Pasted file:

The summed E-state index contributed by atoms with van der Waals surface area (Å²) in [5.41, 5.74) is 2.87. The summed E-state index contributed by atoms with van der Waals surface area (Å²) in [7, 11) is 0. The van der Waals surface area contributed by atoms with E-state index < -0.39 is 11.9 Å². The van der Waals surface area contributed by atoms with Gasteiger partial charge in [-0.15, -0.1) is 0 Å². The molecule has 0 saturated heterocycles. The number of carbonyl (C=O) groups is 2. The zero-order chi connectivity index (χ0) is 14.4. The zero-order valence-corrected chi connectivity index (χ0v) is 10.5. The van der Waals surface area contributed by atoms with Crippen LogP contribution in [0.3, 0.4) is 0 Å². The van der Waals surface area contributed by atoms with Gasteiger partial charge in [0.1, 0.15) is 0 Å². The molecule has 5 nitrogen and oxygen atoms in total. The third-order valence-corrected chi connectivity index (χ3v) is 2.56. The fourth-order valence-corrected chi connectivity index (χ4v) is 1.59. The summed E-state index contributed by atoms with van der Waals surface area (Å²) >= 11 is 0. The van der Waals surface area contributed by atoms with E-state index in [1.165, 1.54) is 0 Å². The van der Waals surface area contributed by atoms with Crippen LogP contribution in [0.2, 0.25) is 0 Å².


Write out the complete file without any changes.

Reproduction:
The summed E-state index contributed by atoms with van der Waals surface area (Å²) in [5.41, 5.74) is 2.87. The summed E-state index contributed by atoms with van der Waals surface area (Å²) in [7, 11) is 0. The van der Waals surface area contributed by atoms with E-state index < -0.39 is 11.9 Å². The van der Waals surface area contributed by atoms with Gasteiger partial charge in [-0.15, -0.1) is 0 Å². The molecule has 0 saturated heterocycles. The number of carbonyl (C=O) groups is 2. The zero-order chi connectivity index (χ0) is 14.4. The zero-order valence-corrected chi connectivity index (χ0v) is 10.5. The van der Waals surface area contributed by atoms with Crippen LogP contribution in [0.3, 0.4) is 0 Å². The van der Waals surface area contributed by atoms with Gasteiger partial charge in [0.1, 0.15) is 0 Å². The molecule has 5 nitrogen and oxygen atoms in total. The third-order valence-corrected chi connectivity index (χ3v) is 2.56. The fourth-order valence-corrected chi connectivity index (χ4v) is 1.59. The summed E-state index contributed by atoms with van der Waals surface area (Å²) >= 11 is 0. The van der Waals surface area contributed by atoms with E-state index in [1.165, 1.54) is 0 Å². The van der Waals surface area contributed by atoms with Crippen LogP contribution in [0.2, 0.25) is 0 Å².